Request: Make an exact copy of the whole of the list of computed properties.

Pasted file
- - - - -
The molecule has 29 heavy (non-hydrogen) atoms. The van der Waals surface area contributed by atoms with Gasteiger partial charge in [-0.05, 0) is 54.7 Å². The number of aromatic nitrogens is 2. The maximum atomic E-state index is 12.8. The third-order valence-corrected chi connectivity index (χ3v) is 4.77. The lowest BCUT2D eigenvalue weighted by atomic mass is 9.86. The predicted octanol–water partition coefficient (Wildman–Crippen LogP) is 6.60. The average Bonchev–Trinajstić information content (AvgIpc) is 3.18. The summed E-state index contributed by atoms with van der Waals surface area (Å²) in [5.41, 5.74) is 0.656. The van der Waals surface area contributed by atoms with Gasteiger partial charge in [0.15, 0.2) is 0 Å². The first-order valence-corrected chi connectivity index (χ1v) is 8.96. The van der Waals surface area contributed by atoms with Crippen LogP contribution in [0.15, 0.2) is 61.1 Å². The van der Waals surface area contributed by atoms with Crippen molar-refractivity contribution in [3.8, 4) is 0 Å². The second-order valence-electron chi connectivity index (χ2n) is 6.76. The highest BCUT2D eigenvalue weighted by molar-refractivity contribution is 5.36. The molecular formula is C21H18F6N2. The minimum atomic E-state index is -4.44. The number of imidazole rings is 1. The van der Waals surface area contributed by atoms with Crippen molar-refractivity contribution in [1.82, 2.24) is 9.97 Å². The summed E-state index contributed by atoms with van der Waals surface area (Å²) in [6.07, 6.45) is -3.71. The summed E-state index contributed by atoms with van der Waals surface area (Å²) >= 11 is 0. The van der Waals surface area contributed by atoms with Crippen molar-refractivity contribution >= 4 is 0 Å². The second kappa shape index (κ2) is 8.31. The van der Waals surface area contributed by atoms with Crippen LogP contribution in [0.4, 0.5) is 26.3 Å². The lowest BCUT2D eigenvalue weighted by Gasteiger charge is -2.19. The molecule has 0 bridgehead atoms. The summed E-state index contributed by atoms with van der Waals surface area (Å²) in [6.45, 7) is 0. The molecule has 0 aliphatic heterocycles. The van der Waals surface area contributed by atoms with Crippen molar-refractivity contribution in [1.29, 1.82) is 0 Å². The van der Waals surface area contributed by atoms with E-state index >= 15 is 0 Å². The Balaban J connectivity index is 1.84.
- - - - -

The molecule has 29 heavy (non-hydrogen) atoms. The van der Waals surface area contributed by atoms with Gasteiger partial charge in [-0.05, 0) is 54.7 Å². The number of aromatic nitrogens is 2. The maximum atomic E-state index is 12.8. The third-order valence-corrected chi connectivity index (χ3v) is 4.77. The lowest BCUT2D eigenvalue weighted by atomic mass is 9.86. The predicted octanol–water partition coefficient (Wildman–Crippen LogP) is 6.60. The average Bonchev–Trinajstić information content (AvgIpc) is 3.18. The summed E-state index contributed by atoms with van der Waals surface area (Å²) in [5.41, 5.74) is 0.656. The van der Waals surface area contributed by atoms with Gasteiger partial charge in [0.15, 0.2) is 0 Å². The first-order valence-corrected chi connectivity index (χ1v) is 8.96. The van der Waals surface area contributed by atoms with Crippen LogP contribution in [0.15, 0.2) is 61.1 Å². The van der Waals surface area contributed by atoms with Crippen molar-refractivity contribution in [3.8, 4) is 0 Å². The second-order valence-electron chi connectivity index (χ2n) is 6.76. The highest BCUT2D eigenvalue weighted by molar-refractivity contribution is 5.36. The molecular formula is C21H18F6N2. The minimum atomic E-state index is -4.44. The number of imidazole rings is 1. The van der Waals surface area contributed by atoms with Crippen molar-refractivity contribution in [1.82, 2.24) is 9.97 Å². The summed E-state index contributed by atoms with van der Waals surface area (Å²) in [6.07, 6.45) is -3.71. The summed E-state index contributed by atoms with van der Waals surface area (Å²) >= 11 is 0. The van der Waals surface area contributed by atoms with Crippen molar-refractivity contribution >= 4 is 0 Å². The second kappa shape index (κ2) is 8.31. The van der Waals surface area contributed by atoms with Crippen LogP contribution in [0.4, 0.5) is 26.3 Å². The lowest BCUT2D eigenvalue weighted by Gasteiger charge is -2.19. The molecule has 0 bridgehead atoms. The summed E-state index contributed by atoms with van der Waals surface area (Å²) in [6.45, 7) is 0. The molecule has 0 aliphatic heterocycles. The van der Waals surface area contributed by atoms with Crippen molar-refractivity contribution in [1.29, 1.82) is 0 Å². The van der Waals surface area contributed by atoms with E-state index >= 15 is 0 Å². The Balaban J connectivity index is 1.84.